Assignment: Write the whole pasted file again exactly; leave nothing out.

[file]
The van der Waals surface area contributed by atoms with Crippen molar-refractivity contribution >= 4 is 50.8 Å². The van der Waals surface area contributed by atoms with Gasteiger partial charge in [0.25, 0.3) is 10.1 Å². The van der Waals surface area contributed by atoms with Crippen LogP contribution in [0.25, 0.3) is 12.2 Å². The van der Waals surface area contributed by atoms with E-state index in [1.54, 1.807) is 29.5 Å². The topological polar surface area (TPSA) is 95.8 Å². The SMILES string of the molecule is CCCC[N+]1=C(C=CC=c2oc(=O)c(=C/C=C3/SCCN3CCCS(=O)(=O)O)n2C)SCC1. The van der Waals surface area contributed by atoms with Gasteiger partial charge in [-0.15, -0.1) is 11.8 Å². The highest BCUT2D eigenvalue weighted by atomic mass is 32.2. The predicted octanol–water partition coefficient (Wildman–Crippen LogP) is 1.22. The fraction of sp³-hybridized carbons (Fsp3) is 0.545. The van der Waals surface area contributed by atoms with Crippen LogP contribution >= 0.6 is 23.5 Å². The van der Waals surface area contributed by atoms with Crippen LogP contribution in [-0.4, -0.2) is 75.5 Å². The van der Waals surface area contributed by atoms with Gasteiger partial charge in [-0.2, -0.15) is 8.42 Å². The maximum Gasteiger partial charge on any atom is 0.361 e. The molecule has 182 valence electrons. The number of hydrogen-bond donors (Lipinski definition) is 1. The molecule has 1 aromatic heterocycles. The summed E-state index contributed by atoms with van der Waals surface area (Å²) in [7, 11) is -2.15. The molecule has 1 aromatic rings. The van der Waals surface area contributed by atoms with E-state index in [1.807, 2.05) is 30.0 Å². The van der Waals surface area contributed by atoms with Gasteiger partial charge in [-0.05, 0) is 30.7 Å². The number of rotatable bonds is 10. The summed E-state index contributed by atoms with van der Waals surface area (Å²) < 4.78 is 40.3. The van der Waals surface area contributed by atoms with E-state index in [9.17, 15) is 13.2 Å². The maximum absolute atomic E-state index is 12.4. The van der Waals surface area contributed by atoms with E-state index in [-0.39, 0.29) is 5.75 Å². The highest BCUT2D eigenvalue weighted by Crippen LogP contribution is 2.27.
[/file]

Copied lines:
The van der Waals surface area contributed by atoms with Crippen molar-refractivity contribution >= 4 is 50.8 Å². The van der Waals surface area contributed by atoms with Gasteiger partial charge in [0.25, 0.3) is 10.1 Å². The van der Waals surface area contributed by atoms with Crippen LogP contribution in [0.25, 0.3) is 12.2 Å². The van der Waals surface area contributed by atoms with E-state index in [1.54, 1.807) is 29.5 Å². The topological polar surface area (TPSA) is 95.8 Å². The SMILES string of the molecule is CCCC[N+]1=C(C=CC=c2oc(=O)c(=C/C=C3/SCCN3CCCS(=O)(=O)O)n2C)SCC1. The van der Waals surface area contributed by atoms with Gasteiger partial charge in [-0.15, -0.1) is 11.8 Å². The highest BCUT2D eigenvalue weighted by atomic mass is 32.2. The predicted octanol–water partition coefficient (Wildman–Crippen LogP) is 1.22. The fraction of sp³-hybridized carbons (Fsp3) is 0.545. The van der Waals surface area contributed by atoms with Crippen LogP contribution >= 0.6 is 23.5 Å². The van der Waals surface area contributed by atoms with Crippen LogP contribution in [-0.4, -0.2) is 75.5 Å². The van der Waals surface area contributed by atoms with Gasteiger partial charge in [-0.2, -0.15) is 8.42 Å². The maximum Gasteiger partial charge on any atom is 0.361 e. The molecule has 182 valence electrons. The number of hydrogen-bond donors (Lipinski definition) is 1. The molecule has 1 aromatic heterocycles. The summed E-state index contributed by atoms with van der Waals surface area (Å²) in [7, 11) is -2.15. The molecule has 1 aromatic rings. The van der Waals surface area contributed by atoms with E-state index in [1.807, 2.05) is 30.0 Å². The van der Waals surface area contributed by atoms with Gasteiger partial charge in [-0.05, 0) is 30.7 Å². The number of rotatable bonds is 10. The summed E-state index contributed by atoms with van der Waals surface area (Å²) < 4.78 is 40.3. The van der Waals surface area contributed by atoms with E-state index in [9.17, 15) is 13.2 Å². The maximum absolute atomic E-state index is 12.4. The van der Waals surface area contributed by atoms with E-state index in [-0.39, 0.29) is 5.75 Å². The highest BCUT2D eigenvalue weighted by Crippen LogP contribution is 2.27.